Using 5G electronics in large-scale radar arrays
PhD Candidate Martijn de Kok explored the use of SiGe-based 5G mm-wave beamforming IC’s in a large-scale radar.
The demand for increased performance of wireless devices is ever-growing: we transmit and receive more data with our phones every year, expect to reach the highest possible data rates whether we are in the city or in the countryside, and we’d like the bumper radar in our cruise-controlled cars to ensure a safe distance to the next car in any weather. The demand for radio-frequency (RF) bandwidth increases alongside this demand for performance, leading to an increasingly cramped RF spectrum and driving developments towards higher frequencies.
Within the Electromagnetics group at TU/e we are already looking beyond 5G towards the next generations of mobile communications, which are expected to operate at wavelengths in the order of millimeters (so-called millimeter-wave frequencies between 30 and 300 GHz). There are many advantages to using these higher frequencies: the wide available bandwidths enables fast data rates in communication and precise radar measurements. And since antenna designs scale in size with the operating wavelength, millimeter-wave systems can be small and easy to integrate in a smartphone or car bumper.
The challenge at millimeter-wave frequencies is the diminishing performance of transistors with frequencies, and the increasing losses in the air and in cables. This could lead to immense component costs, particularly within niche markets such as large-scale radars where thousands of high-power amplifiers are needed in a single multi-million-euro system.
Low-cost mass-produced electronics
In contrast, the developments in low-cost millimeter-wave devices for 5G networks and commercial satellite communication throughout recent years has led to low-cost and mass-produced electronics. These advances are expected to benefit radar technology as well.
In our article we explore the use of commercial beamforming electronics from NXP Semiconductors in a large-scale fast-scanning radar antenna array. With thousands of antenna elements with low-cost chips, a highly focused ‘pencil’-beam can be generated to make optimum use of the radiated power. Moreover, the electronics allow this beam to be steered very rapidly, within milliseconds, without having to physically move the antenna.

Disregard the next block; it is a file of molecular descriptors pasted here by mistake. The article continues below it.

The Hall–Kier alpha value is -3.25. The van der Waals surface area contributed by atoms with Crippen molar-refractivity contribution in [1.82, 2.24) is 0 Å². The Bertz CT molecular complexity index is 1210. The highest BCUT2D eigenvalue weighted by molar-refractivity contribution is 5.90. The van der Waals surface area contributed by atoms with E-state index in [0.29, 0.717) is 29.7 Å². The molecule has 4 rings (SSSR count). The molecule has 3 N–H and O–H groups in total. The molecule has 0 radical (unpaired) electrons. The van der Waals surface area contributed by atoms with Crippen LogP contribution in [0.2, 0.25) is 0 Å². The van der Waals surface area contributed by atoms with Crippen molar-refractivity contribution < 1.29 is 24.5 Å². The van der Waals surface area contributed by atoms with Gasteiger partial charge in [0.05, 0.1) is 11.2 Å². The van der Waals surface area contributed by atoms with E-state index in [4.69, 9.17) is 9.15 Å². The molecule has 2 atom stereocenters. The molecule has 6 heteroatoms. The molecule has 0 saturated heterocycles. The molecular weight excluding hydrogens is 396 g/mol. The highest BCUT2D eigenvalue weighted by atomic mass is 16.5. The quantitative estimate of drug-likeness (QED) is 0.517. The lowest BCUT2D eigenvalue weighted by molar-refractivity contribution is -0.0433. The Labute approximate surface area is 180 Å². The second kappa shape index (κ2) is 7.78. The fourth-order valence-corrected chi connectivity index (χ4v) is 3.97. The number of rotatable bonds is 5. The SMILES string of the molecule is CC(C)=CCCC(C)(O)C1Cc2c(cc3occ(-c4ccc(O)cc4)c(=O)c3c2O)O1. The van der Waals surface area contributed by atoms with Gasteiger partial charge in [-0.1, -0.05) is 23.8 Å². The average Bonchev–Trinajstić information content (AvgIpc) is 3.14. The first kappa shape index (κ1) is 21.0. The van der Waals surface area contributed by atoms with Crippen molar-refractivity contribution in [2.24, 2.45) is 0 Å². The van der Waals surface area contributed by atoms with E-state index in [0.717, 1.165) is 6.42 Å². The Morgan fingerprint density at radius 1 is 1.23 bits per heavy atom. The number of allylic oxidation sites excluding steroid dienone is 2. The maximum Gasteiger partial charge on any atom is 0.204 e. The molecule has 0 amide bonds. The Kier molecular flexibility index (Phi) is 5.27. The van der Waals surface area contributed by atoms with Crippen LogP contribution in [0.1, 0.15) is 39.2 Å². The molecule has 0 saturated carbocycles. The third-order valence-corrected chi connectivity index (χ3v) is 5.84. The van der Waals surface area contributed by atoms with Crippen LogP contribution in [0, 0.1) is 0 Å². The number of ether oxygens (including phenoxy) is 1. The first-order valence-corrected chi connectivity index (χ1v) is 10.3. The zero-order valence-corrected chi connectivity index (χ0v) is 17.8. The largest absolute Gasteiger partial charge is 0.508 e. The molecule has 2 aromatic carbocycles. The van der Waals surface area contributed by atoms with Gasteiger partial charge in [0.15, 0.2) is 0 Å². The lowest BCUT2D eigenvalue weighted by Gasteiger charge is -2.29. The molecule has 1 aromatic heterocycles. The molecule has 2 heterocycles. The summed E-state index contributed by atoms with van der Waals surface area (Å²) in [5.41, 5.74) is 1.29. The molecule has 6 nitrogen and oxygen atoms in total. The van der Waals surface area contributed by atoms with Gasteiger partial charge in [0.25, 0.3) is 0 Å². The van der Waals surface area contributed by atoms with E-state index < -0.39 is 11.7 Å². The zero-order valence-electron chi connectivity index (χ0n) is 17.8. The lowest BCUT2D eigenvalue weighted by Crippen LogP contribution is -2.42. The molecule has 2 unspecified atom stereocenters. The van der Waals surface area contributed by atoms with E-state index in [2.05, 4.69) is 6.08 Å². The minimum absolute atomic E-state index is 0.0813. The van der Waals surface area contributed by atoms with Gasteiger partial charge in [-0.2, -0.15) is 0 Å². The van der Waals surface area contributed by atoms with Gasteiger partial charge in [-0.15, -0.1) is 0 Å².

In the article we demonstrate the system concept with a small-scale array. This demonstrator, which is shown in the photographs, consists of 64 antennas printed on a circuit board, with the chips, cooling block and additional antennas on the rear side.
The water cooling is definitely overkill for this demonstrator array: the chips could be kept cool with a simple heatsink and fan. However, since radar systems frequently push electronics to their power limits, and the chips were not designed with this in mind, we decided to be better safe than sorry. The system performed admirably, with the chips staying tens of degrees cooler than fan-cooled alternatives despite running at full power. This is promising for the full-scale system concept with five hundred times the antenna count.
The array was measured in the anechoic antenna measurement chamber in Flux, where it demonstrated excellent beam-scanning performance. The measurement results, alongside an in-depth look at the design, have been summarized in a journal paper that was recently accepted for publication in IEEE Transactions on Antennas and Propagation.
More information: an early-access version of our article is already available on IEEE Xplore: https://lnkd.in/eXYwwxnP